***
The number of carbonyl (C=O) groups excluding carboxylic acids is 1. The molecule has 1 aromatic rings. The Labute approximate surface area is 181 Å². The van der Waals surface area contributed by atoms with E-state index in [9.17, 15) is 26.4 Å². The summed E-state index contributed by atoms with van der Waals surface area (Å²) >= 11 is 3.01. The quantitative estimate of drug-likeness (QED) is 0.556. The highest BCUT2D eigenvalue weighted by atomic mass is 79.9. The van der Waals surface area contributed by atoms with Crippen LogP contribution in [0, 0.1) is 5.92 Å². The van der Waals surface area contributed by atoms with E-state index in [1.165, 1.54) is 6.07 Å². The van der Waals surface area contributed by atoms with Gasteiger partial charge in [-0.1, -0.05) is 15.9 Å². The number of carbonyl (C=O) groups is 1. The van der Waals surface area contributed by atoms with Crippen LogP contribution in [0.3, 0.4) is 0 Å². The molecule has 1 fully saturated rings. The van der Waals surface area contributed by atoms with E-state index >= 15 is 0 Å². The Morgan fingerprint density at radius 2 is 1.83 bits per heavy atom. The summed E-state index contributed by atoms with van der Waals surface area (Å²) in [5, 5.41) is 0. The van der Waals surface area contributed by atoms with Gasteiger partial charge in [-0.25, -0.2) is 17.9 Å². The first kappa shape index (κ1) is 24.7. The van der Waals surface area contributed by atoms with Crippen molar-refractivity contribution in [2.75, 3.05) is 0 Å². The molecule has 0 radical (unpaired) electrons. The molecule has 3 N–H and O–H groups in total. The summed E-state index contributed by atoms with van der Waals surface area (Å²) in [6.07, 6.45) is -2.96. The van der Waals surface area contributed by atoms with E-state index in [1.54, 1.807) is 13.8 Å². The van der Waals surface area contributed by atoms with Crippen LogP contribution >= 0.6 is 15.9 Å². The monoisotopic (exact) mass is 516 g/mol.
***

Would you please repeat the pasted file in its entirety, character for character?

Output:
The number of carbonyl (C=O) groups excluding carboxylic acids is 1. The molecule has 1 aromatic rings. The Labute approximate surface area is 181 Å². The van der Waals surface area contributed by atoms with E-state index in [9.17, 15) is 26.4 Å². The summed E-state index contributed by atoms with van der Waals surface area (Å²) >= 11 is 3.01. The quantitative estimate of drug-likeness (QED) is 0.556. The highest BCUT2D eigenvalue weighted by atomic mass is 79.9. The van der Waals surface area contributed by atoms with Crippen LogP contribution in [0, 0.1) is 5.92 Å². The van der Waals surface area contributed by atoms with E-state index in [1.165, 1.54) is 6.07 Å². The van der Waals surface area contributed by atoms with Gasteiger partial charge in [-0.1, -0.05) is 15.9 Å². The number of carbonyl (C=O) groups is 1. The van der Waals surface area contributed by atoms with Crippen LogP contribution in [0.3, 0.4) is 0 Å². The molecule has 1 fully saturated rings. The van der Waals surface area contributed by atoms with E-state index >= 15 is 0 Å². The Morgan fingerprint density at radius 2 is 1.83 bits per heavy atom. The summed E-state index contributed by atoms with van der Waals surface area (Å²) in [5, 5.41) is 0. The van der Waals surface area contributed by atoms with Gasteiger partial charge in [-0.25, -0.2) is 17.9 Å². The first kappa shape index (κ1) is 24.7. The van der Waals surface area contributed by atoms with Crippen molar-refractivity contribution in [2.75, 3.05) is 0 Å². The molecule has 0 radical (unpaired) electrons. The molecule has 3 N–H and O–H groups in total. The summed E-state index contributed by atoms with van der Waals surface area (Å²) in [6.07, 6.45) is -2.96. The van der Waals surface area contributed by atoms with E-state index in [1.54, 1.807) is 13.8 Å². The van der Waals surface area contributed by atoms with Crippen LogP contribution >= 0.6 is 15.9 Å². The monoisotopic (exact) mass is 516 g/mol.